COVID has changed the entire world, and the healthcare system has definitely not been spared. Healthcare delivery has had to adapt to the additional strain and dangers that COVID has brought, and because of it, we must adapt too to these changes. Here are some of the main changes that I have encountered in my time so far in my clinical rotations, and how I have tried to deal with these changes.



As a result of efforts to minimize unnecessary contact and reduce transmission wherever possible, teleconsults have taken over a large part of consultations in almost every area of medicine. While a blessing for patients and healthcare workers alike in terms of safety, it does introduce a number of challenges to sensitive history taking. Being unable to see the patient makes it difficult to assess their reactions and body language, which typically guide how we conduct the interview. For instance, when explaining the indications for a particular procedure or treatment plan to a patient, I always pay close attention to whether they look slightly confused, as many patients will still agree to whatever the treating team says, even if they don’t fully understand. With telephone and Zoom consults taking over, now the primary way we can gauge the patient’s emotions and understandings is through tone alone. As such, it is now very important to pay close attention to tone whenever you are conducting an interview. The slightest quaver in their voice or a pause that is just slightly too long may indicate the patient is lost or uncomfortable, and so focusing on these signs can help us replace some of the non-verbal cues that we may have gained from in-person consultations. 


Another thing to learn to cope with is bugs in technology. Particularly in video consults, the call may be cut off, the audio may be jittery, or there may just be a long delay in the transmission. All of these problems can quickly get very frustrating, but it’s important to remember to be patient. The patient is already likely irritated, and it will be up to you to keep the consultation productive. If you also become frustrated and annoyed, and the patient picks up on that, it can quickly make the consult a difficult time for the both of you, and you can lose rapport with the patient. In these situations, staying patient and embracing silence can allow you to at least manage some of the issues that may come up with the use of technology.

Decreased physical contact wherever not necessary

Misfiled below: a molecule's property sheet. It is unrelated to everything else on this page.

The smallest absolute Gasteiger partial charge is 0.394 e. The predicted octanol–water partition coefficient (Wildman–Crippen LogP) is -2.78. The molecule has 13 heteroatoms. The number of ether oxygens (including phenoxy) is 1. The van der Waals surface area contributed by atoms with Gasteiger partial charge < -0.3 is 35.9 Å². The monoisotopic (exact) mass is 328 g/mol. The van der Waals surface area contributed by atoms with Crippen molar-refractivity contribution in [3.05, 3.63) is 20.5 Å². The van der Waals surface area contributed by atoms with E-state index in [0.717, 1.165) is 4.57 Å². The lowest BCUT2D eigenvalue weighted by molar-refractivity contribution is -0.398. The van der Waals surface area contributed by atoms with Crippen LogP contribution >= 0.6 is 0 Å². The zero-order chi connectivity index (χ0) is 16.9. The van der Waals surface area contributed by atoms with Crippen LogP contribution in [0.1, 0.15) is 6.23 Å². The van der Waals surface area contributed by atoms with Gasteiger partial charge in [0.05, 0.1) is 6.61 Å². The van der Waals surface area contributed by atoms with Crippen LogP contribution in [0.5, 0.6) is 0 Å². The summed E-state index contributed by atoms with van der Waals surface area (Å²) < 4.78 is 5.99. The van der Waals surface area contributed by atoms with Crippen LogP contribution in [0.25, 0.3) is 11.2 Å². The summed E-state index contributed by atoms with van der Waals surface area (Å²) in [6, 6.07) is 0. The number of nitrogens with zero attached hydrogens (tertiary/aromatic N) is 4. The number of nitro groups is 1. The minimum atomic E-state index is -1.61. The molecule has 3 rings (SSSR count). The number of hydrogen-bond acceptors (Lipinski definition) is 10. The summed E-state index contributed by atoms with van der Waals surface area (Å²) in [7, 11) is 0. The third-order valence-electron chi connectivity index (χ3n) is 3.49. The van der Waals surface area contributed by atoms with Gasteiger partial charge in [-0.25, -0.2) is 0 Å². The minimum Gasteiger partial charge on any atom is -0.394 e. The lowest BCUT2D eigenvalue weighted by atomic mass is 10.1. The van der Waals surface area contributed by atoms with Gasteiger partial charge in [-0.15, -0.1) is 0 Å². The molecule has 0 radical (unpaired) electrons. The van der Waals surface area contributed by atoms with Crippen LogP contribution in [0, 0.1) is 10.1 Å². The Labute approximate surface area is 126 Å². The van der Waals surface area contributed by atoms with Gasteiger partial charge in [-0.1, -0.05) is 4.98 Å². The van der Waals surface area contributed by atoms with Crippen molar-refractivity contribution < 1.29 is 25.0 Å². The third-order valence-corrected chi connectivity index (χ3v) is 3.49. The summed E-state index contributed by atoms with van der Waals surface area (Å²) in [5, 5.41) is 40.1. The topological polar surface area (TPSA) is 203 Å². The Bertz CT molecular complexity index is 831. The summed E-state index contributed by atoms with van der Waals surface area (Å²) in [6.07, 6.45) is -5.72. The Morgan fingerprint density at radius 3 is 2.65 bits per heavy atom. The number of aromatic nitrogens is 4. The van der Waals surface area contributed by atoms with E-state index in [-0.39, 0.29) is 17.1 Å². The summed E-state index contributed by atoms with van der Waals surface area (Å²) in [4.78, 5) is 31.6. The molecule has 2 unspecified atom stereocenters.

It is crucial to maintain safe practices and ensure that potential avenues for the transmission of COVID are kept to a minimum. One of the most important ways you can achieve this is by remembering hand hygiene. Hand hygiene has always been important, but particularly now, it is critical that you remember to wash your hands before each and every patient interaction and contact. Another thing that often gets forgotten is the stethoscope. Please remember to also wipe down your stethoscope after use to avoid transferring pathogens from one patient to another. 


Another consequence of COVID to deal with is the mask wearing. Wearing a mask means many non-verbal cues, such as smiling or frowning can be lost, and so it’s important to stay expressive with your eyes and your words. At the beginning of the pandemic, I was often told I seemed ‘a little cold’ by my friends, and it was simply because they couldn’t see me smiling at them. It is similarly important to make the effort to show patients that you care and are listening to them in other ways.

Dealing with difficult patients


COVID has brought out many difficulties that patients may be frustrated by. Some of these are very understandable, such as the longer wait times due to staff having to stay home and isolate, and some may be a little less sympathetic, such as patients refusing to wear a mask in the hospital. In these situations, patience is once again required. COVID has made everything more difficult for everyone, and conveying that you are sympathetic and understanding will always make things run a lot smoother. Another difficulty brought out by COVID is the rise in vaccine-hesitant patients. It is certainly another major change that we have to adjust to as healthcare workers, and we have another blog specifically on how to deal with vaccine hesitancy, which you should definitely have a read of if this is something you’ve encountered on your clinical rotations.

Overall, COVID has changed the way we practice healthcare. In order to stay afloat in the chaos that the pandemic has brought, we’ve had to adjust the way we deliver consultations and interact with patients. Following these tips above will help you stay aware of some of these changes, and the things you need to do to keep up with the rapidly evolving medical landscape.

Like this post? Share!